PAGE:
I Am What I Am, Bolsonaro Says, as Unfiltered Words Rile Allies
(Bloomberg) -- Brazilian President Jair Bolsonaro has a clear message for allies and critics alike after a slew of incendiary comments: I am not going to change.
Over the past few weeks Bolsonaro has threatened a journalist with jail, mocked the dead father of Brazil’s Bar Association president and canceled a meeting with the French foreign minister to have his hair cut during a Facebook Live.
Whether this brutal break with standard presidential decorum will have any political consequences remains an open question. Polls show he has lost popular approval faster than any other president since the return to democracy, but for the time being investors are shrugging off any concerns as his government makes steady progress on economic reforms.
Like President Donald Trump, Bolsonaro has a solid support base who voted for him fully cognizant of his unfiltered style. But unlike his U.S. counterpart, Bolsonaro doesn’t control a significant faction in Congress. And with the presidency determined by popular vote, he’ll need some moderates if he’s to win re-election. At some point, his endless stream of invective against almost all of the country’s institutions may start to cost him real political support.
“The president ought to watch out because if the economy doesn’t improve, things could rapidly spiral out of control,” Andre de Paula, leader of centrist PSD, said. The PSD is one of a handful of centrist parties Bolsonaro relies on to muster the necessary support for his reform agenda in Congress. “Impeachment is always a risk for a tainted government in a bad economic scenario.”
Bolsonaro, however, says that he’s not for turning. In an interview with O Globo newspaper this week, he said that his provocative remarks were not part of a grand strategy. “I’m like that,” he said.
A poll published on Thursday showed Bolsonaro’s approval rating stood at 31%, down almost 2 percentage points since June. Just over 39% of respondents consider his government bad or terrible.
His press office didn’t respond to a request for comment.
The president has repeatedly questioned the official narrative of Brazil’s military dictatorship, recently claiming falsely that one of the country’s most prominent journalists lied about her torture during the period. He’s disparaged Brazilians from the country’s impoverished northeast, rubbished claims that hunger remains a policy challenge, and accused the National Institute of Space Research of manipulating data on deforestation.
In a press conference on Thursday, Bolsonaro said the “false” numbers were damaging his reputation. “Brazil’s image, and my personal image, is terrible abroad due to the labels placed on me,” he said.
Claims earlier this week that he knew what “really happened” to the father of the head of Brazil’s Bar Association -- a man who was murdered by the state in 1974 -- prompted public outrage even from previously stalwart allies, such as the governors of Rio de Janeiro and Sao Paulo.
For the time-being, however, that looks unlikely to force a change of course. For Renato Nobile, the president of Genial Advisory, which manages around 30 billion reais ($7.8 billion) in assets, the government’s progress on its reform agenda will soon start to have an impact on the real economy.
“The moment is so good that, even with the president talking rubbish, the impact is zero,” he said.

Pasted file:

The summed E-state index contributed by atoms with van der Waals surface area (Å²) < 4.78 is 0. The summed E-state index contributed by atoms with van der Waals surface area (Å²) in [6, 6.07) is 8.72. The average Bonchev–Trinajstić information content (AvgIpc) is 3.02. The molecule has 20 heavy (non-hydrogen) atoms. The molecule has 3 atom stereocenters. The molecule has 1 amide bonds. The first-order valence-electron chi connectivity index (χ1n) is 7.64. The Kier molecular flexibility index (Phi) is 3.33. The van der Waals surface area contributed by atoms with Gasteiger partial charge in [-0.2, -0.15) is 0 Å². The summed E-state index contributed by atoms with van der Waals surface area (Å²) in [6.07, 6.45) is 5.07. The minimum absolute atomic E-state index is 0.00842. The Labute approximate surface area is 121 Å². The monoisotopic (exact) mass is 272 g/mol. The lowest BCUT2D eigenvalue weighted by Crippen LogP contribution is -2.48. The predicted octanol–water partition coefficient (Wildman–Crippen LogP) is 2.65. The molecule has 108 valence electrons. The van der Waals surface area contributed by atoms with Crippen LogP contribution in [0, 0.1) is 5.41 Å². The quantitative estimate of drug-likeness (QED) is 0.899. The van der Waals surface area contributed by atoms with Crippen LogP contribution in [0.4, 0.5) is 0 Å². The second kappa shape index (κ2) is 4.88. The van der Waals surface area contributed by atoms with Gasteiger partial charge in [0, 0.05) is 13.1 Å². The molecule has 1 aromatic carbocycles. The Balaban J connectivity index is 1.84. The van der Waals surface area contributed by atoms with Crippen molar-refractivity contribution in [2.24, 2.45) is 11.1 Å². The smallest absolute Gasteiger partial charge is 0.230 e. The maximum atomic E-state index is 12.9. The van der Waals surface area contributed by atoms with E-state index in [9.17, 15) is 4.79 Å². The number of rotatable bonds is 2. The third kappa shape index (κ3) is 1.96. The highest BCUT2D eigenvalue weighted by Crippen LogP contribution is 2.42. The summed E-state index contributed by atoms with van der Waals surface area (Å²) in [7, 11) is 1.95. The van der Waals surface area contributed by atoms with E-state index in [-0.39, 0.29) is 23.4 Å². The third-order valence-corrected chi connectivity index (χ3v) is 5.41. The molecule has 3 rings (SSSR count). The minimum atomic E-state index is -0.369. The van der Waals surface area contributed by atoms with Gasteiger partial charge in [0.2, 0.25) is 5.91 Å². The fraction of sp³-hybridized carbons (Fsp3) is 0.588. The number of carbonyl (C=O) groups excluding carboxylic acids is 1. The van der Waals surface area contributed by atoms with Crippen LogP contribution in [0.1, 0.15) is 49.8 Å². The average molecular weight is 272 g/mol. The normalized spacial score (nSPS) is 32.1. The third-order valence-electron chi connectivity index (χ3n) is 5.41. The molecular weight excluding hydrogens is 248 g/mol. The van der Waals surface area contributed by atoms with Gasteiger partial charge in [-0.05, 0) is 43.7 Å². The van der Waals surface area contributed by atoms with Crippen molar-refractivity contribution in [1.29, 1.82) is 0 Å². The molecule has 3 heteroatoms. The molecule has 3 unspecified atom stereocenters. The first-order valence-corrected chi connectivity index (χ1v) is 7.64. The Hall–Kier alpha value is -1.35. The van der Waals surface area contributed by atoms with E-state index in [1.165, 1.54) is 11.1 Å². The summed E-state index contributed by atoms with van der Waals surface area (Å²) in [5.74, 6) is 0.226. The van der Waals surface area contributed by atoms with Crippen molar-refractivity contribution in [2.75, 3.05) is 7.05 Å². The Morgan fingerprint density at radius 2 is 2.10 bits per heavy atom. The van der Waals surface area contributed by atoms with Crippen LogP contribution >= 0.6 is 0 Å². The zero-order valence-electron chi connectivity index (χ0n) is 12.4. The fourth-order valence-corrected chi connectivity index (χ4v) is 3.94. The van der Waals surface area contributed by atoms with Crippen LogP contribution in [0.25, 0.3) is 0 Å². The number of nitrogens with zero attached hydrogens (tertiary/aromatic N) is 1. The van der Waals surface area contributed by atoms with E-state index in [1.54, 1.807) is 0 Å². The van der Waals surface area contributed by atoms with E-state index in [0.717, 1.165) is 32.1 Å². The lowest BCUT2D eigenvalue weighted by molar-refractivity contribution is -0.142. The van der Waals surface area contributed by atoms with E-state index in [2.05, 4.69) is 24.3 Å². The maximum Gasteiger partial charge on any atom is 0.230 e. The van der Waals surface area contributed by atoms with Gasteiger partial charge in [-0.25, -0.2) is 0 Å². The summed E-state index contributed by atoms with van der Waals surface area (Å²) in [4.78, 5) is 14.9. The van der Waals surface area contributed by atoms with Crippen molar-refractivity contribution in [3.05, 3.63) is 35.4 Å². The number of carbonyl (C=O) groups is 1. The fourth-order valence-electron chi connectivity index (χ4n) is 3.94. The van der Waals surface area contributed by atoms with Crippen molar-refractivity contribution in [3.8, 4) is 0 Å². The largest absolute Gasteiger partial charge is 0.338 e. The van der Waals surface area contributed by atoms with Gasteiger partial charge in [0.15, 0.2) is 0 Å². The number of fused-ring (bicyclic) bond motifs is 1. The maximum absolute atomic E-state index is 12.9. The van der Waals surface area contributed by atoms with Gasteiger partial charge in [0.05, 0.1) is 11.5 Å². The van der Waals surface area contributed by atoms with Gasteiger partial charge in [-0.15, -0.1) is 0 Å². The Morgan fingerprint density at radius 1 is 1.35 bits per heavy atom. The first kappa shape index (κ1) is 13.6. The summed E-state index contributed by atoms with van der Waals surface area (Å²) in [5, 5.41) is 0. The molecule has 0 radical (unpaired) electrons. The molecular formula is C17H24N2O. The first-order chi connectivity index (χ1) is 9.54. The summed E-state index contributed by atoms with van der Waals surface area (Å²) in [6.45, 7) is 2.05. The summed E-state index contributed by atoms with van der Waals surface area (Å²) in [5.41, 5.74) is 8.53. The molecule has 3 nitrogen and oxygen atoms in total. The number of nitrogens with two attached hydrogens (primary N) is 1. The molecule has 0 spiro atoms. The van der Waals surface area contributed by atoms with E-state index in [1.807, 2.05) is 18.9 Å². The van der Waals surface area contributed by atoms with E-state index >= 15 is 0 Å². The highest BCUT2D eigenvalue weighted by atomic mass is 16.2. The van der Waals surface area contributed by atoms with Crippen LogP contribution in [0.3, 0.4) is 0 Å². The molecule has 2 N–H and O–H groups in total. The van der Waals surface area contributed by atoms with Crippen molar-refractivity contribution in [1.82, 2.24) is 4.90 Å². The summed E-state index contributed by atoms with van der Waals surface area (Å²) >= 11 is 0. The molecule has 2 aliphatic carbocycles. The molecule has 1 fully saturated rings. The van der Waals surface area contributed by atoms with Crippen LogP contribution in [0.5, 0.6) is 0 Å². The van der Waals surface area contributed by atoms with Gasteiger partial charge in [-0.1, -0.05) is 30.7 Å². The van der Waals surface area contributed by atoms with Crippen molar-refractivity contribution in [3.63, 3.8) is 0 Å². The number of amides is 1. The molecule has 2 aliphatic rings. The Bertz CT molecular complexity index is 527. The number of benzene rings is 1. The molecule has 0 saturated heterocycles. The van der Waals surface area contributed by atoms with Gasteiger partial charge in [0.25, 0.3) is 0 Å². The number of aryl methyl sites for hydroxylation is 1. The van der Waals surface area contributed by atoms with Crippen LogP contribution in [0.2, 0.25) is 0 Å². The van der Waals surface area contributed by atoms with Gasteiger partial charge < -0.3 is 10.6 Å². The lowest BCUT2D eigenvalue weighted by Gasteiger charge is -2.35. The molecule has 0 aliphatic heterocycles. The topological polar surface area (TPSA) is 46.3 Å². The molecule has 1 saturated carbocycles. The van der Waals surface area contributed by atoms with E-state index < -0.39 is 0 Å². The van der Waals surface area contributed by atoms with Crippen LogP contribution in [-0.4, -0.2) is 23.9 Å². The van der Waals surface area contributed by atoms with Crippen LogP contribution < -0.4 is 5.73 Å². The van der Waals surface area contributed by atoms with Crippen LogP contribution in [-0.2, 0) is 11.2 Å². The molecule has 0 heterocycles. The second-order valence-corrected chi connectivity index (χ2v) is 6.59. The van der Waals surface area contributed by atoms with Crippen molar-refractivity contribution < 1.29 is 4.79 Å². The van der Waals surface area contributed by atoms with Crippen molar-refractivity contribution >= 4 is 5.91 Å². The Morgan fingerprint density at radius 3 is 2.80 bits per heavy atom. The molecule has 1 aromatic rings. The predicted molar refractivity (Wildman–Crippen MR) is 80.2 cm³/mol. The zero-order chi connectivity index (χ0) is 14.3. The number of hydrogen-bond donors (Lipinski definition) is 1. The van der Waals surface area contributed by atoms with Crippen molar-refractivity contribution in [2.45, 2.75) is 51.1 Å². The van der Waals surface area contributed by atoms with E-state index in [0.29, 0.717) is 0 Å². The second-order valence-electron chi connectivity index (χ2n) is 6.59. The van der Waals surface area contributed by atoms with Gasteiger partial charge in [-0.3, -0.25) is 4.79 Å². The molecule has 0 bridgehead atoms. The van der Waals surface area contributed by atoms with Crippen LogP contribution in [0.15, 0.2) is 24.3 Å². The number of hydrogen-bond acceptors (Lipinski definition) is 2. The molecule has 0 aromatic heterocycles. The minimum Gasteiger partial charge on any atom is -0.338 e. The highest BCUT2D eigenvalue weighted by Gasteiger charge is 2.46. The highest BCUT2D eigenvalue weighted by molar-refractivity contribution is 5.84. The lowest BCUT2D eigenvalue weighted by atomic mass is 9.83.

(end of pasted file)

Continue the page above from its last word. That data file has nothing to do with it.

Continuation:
For members of Bolsonaro’s PSL party in Congress, the president is merely being consistent. “No one is surprised by Bolsonaro’s style,” Junior Bozzella, a PSL lawmaker, said. “It’s the same Bolsonaro from the campaign. No one had the wool pulled over their eyes.”
Political analysts are scratching their heads, unsure whether the outbursts are part of a sophisticated strategy to divert attention away from uncomfortable topics or merely the president’s natural inclination.
“The president hasn’t felt, objectively, the effect of any of his bombastic declarations,” Lara Mesquita, a political scientist at the FGV think tank and business school, said.
Yet the Brazilian government has backpedaled on its plans to move its Israeli embassy to Jerusalem following pressure from meat exporters worried about sales to the Middle East, she noted. “If some economic cost materializes, perhaps that will have an impact.”
Foreign policy is perhaps the area Bolsonaro most risks jeopardizing. His decision to snub France’s Foreign Minister Jean-Yves Le Drian on his recent visit to Brasilia is unlikely to scupper the ratification of the recently inked European Union-Mercosur trade deal on its own. However, it adds weight to protectionist voices within the EU who are highlighting Bolsonaro’s indifference to environmental concerns as a reason for ditching the deal.
For Jose Nelto, leader of Podemos, another centrist party whose support is key for Bolsonaro’s economic agenda, the president’s comments could undermine his policy objectives. “I am worried because ideology ought not to influence trade deals and foreign relations,” he said. “Trade has no ideology.”
Another move that has alarmed some supporters is Bolsonaro’s decision to appoint his son Eduardo, a federal lawmaker, to the U.S. embassy in Washington. While the nomination requires Senate approval, Bolsonaro appears increasingly confident -- following the blessing of Trump himself -- that it’s effectively a done deal.
For Nobre, a graduate in international relations, the president’s decision to nominate his son for the role of ambassador in Washington is “absurd” but he doesn’t think it’s a game changer.
“I think a lot of people who today say they are unsatisfied with him, at heart will end up voting for him again,” he said.
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